Whether it’s mixed with pineapple juice in some Caribbean tropical cocktail or some Mexican classic (Margarita) or even some Christmas Pimms cup, Cointreau is extremely useful to have in your collection and can give you something Triple Sec could only ever dream of: unsurpassed flavour. (likewise for Agave Sec – but that’s a matter for another time).
Merry Christmas everyone, and please remember to drink responsibly. And feel free to leave me any comments should any of you try Cointreau out in your own concoctions.
So what is Triple Sec? … Triple sec is a liqueur alcohol made from bitter orange peels and can be bought from almost every supermarket and most corner shops too. But here’s the thing, whilst Cointreau is technically a triple sec (in the very loosest of terms), it is, by all accounts, something so much more.
A lot of people (uneducated people) will tell you that there is no real difference. They are wrong. Cointreau is much more than just another triple sec (it’s a brandy based liqueur for a start). Its history alone is enough to sure up that statement. For over 150 years Remy Cointreau (the owning company of Cointreau) has made Cointreau in the same traditional way it always has. Now whilst you’ll probably never find out what exactly goes into the bottle you buy (due to protection of the ingredients – most alcohols from the big brands are protected in this way). What you will be able to find out is that Cointreau uses both Sweet and Bitter orange peels (standard triple sec only uses bitter peel), and adds sugar to get it to the texture and taste you know and love.
Now apart from its obvious cocktail connotations, Cointreau has solidly become a bit of a Christmas favourite, at least it has over here in the UK. It has all of the citrus flavour you’d expect from a Yule-tide beverage, but the sweetness helps mix it with the dryer more traditional spirits (such as sherry and port).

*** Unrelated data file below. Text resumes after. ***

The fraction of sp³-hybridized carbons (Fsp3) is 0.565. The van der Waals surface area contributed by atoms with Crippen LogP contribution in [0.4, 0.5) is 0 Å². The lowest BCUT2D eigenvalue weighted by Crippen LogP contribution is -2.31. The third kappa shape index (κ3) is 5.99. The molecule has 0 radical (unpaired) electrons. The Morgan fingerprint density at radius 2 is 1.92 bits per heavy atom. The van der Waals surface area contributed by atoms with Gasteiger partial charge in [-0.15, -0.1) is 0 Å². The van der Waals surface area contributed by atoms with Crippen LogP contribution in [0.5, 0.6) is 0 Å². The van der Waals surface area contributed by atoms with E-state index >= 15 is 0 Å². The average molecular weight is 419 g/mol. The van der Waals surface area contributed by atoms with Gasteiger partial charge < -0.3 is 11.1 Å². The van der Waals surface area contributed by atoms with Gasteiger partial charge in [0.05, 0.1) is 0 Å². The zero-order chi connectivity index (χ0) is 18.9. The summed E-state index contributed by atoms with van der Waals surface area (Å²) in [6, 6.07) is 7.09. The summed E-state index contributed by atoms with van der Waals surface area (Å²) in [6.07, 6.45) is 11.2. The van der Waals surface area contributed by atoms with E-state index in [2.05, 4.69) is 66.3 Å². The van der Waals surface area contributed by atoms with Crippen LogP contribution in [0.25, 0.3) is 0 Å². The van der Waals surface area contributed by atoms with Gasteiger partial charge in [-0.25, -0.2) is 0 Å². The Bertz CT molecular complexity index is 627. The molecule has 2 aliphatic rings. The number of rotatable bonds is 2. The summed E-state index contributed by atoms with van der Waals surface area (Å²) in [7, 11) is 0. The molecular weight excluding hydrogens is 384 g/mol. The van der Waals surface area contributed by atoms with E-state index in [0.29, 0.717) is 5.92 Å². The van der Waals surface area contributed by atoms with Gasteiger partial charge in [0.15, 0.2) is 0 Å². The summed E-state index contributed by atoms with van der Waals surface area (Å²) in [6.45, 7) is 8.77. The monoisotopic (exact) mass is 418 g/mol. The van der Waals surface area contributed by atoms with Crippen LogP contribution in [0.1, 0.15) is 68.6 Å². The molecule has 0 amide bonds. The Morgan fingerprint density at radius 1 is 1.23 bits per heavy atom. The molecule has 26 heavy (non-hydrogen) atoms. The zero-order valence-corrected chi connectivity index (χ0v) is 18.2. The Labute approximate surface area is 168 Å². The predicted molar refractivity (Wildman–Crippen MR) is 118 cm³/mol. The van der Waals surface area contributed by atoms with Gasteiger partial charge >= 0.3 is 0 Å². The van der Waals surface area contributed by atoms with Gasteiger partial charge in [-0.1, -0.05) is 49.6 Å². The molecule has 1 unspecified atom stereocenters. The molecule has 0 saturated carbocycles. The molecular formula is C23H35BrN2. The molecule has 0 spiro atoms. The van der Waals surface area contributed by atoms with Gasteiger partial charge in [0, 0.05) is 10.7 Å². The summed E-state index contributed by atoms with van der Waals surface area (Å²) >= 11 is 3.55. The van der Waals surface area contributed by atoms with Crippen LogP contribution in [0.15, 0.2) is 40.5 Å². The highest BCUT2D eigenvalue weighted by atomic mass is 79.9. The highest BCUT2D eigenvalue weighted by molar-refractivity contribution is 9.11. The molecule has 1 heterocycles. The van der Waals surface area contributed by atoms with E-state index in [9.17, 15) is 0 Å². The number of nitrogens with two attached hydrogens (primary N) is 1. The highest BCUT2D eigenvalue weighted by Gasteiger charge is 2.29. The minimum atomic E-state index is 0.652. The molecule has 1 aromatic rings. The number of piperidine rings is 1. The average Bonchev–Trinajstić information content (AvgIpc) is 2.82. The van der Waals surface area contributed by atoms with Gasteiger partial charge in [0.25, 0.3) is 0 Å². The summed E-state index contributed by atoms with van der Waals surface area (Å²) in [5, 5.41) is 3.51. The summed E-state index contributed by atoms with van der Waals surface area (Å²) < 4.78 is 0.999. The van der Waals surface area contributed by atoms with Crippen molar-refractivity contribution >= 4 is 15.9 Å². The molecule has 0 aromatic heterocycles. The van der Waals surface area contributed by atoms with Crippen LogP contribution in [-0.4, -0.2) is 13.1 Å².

The Christmas Spirit (excuse the pun) has been greeted with open arms, and we all know the supermarkets like to battle it out for the best offers but the important bit is about what they sell.
With a list of spirits including various vodkas, whisky’s, and liqueurs (such as cherry brandy, amaretto and of course the favourites such as Benedictine, Drambuie & Glayva), the people of the UK are spoilt for choice when it comes to Christmas’ spirit offers. But one drink that should always be on your list is, of course, Cointreau. Not some £10 (cheap) bottle of triple sec, but a bottle of Cointreau (its usually about £12-14 per 50Cl at this time of year).
If you take one thing away from this blog today it should be to at least give Cointreau a try. I personally guarantee that the flavours you get from the drinks you have will be better for it. Cointreau is one of those liqueurs that just give you that extra something and for this reason it should be one of the main spirits you have on your Christmas list.
So to summarise… Cointreau has something that other triple sec liqueurs have (quite literally as the ingredients are secret!). It’s because of this that it has become not only one of the UK’s favourite liqueurs, but it is a favourite from all over the world.
The balance of the sweet and bitter peel works well together and is a lot easier on the mouth when you drink it neat. Some liqueurs can be a bit overpowering and that can take away the flavour. However the sweetness within the Cointreau helps balance the flavours better, making it easier to taste the citrus peels and their bitter-sweet balance.
As a side note, I would like to add that another ‘triplesec’ product worth a mention would be AgaveSec. This is an orange liqueur like Cointreau but its flavoured with Agave syrup (the same plant used to create that Mexican wonder: Tequila. It is similar to Cointreau in that it becomes opalescent when added to water (or over ice in a cocktail for example). This for both Cointreau and Agave Sec is a mark of real quality as it shows the levels of oils and volatiles from the orange peels/agave syrup is quite high in amount.